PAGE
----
The real tragedy of our time is not merely that of human rights. It is also about the absence of responsibility. When the British departed in 1960 there were a few secondary school dropouts who found a military career as the best escape from a life destined for pedestrian obscurity. They suddenly and unexpectedly found themselves catapulted to the summits of power and leadership in our country, thanks to the vicious circle of military praetorian interventionism in the civil polity. They were now in a position to give it back to those who had been their intellectual betters at school. It was like a pig finding itself miraculously enthroned in the most royal and exalted of palaces. They knew in their hearts of hearts that they were usurpers who did not merit to be there, and they proceeded to behave exactly like people who did not merit those high offices of state. For most of them, responsibility was not a word that featured in the lexicon of public duty. Having tasted what Winston Churchill called "the ambrosia of power", they proceeded to behave with increasing recklessness and irresponsibility. A senior military officer once narrated to me how he shot and killed two suspected armed robbers in the vicinity of Yaba Bridge in Lagos. They had stopped him to ask for a lift as he was driving by. But he believed they were armed robbers. I asked him what happened next. He said of course he drove off, what else? Did he feel accountable to anyone? No. Was it his duty to report the incident to the police? Hell, yes. He had no sense of responsibility or accountability to anyone. And if I may give yet another anecdote, a tragic episode involving someone I personally knew very well. He was a major at the time and a university graduate to boot. He had accompanied his commander on a shopping spree abroad. This was in the late 1980s, before we had acquired our international pariah status. The civilian driver who picked up his luggage at the airport is accused of making off with one of the suitcases. The poor chap is taken to the army barracks for some 'disciplining'. The following day he is re-turned to his pregnant wife in a body bag. Did anyone take responsibility? No. Should anyone have been made to answer a few questions? By Jove, yes. A civilised society cannot be built on the foundations of self-help. That can only be the law of the jungle, a law fit only for barbarians. A civil order is built on the basis of the rule of law and of respect for the established machinery of justice in society.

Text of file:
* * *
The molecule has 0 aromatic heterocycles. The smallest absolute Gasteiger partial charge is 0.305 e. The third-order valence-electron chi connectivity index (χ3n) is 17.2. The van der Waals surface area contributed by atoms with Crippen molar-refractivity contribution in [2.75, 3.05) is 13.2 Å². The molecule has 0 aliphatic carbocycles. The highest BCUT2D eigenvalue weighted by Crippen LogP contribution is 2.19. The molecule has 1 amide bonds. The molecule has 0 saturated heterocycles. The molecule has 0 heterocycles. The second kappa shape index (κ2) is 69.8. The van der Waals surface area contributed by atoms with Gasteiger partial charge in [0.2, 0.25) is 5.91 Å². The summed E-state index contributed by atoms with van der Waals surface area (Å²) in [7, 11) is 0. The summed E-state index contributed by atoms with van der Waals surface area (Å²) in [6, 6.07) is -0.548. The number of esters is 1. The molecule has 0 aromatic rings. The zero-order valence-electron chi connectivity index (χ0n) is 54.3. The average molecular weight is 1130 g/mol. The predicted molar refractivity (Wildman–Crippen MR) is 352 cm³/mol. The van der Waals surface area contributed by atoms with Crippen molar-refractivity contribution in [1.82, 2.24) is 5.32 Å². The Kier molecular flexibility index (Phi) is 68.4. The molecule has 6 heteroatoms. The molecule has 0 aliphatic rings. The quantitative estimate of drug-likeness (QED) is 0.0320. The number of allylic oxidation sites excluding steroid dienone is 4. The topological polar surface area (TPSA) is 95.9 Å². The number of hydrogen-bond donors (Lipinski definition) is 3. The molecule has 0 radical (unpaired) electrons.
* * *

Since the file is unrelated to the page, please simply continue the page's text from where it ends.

It would of course be foolhardy to see the evil in military regimes while ignoring the culpability of their civilian accomplices. The professional military coup plotters have always insisted that in nearly every single coup civilians have always been directly or indirectly involved, either as instigators or financiers or both. Civilians must therefore take their full share of the blame for the evil perpetrated by military tyrants. Some of the soi-disant intellectuals among us have virtually made careers out of totting their CVs at the sound of every solemn proclamation of, "Our fellow countrymen?" From regime to regime, these miserable gold-diggers were always to be seen peddling their half-baked political theories for a mesh of naira pottage. They are our latter-day Sophists - those mercenary teachers whom the great Greek philosophers condemned. Many of our careerist politicians ? some of them with no known means of gainful employment - have been the political pimps of their military paymasters. Our politicians and intellectuals cannot run away from their roles as accomplices in the systematic destruction of our country. Some of our eminently distinguished citizens, figures such as Olikoye Ransome-Kuti and Eme Awa, have been the rare exceptions in an otherwise sordid record of intellectual collusion in military tyranny. It is salutary that some of our intellectuals heroically kept themselves from being polluted by Babylonian military harlot who fornicated so shamelessly with virtually all the members of our political class. At an international conference in the late 1980s, I once teased the late Professor Claude Ake with the suggestion that perhaps he was about to be "settled" by way of an Ambassadorship somewhere in Europe or North America. I still recollect his exact words: "God forbid!" It seemed the mere suggestion had made him literally sick. Professor Wole Soyinka, in spite of his occasional infantile outpourings, must be seen and treated as a national treasure. Almost single-handedly, he was the voice and conscience of our oppressed and long-suffering people in exile. Some of the pronouncements made by his enemies and critics make them look even smaller before the shadow of this patriot of world stature. At home, our most distinguished scholars - men such as Ade Ajayi, Bala Usman, Chinua Achebe, Tekena Tamuno - have maintained a Pharaonic dignity throughout the long night of the barbarians. They are the true moral sentinels of our country.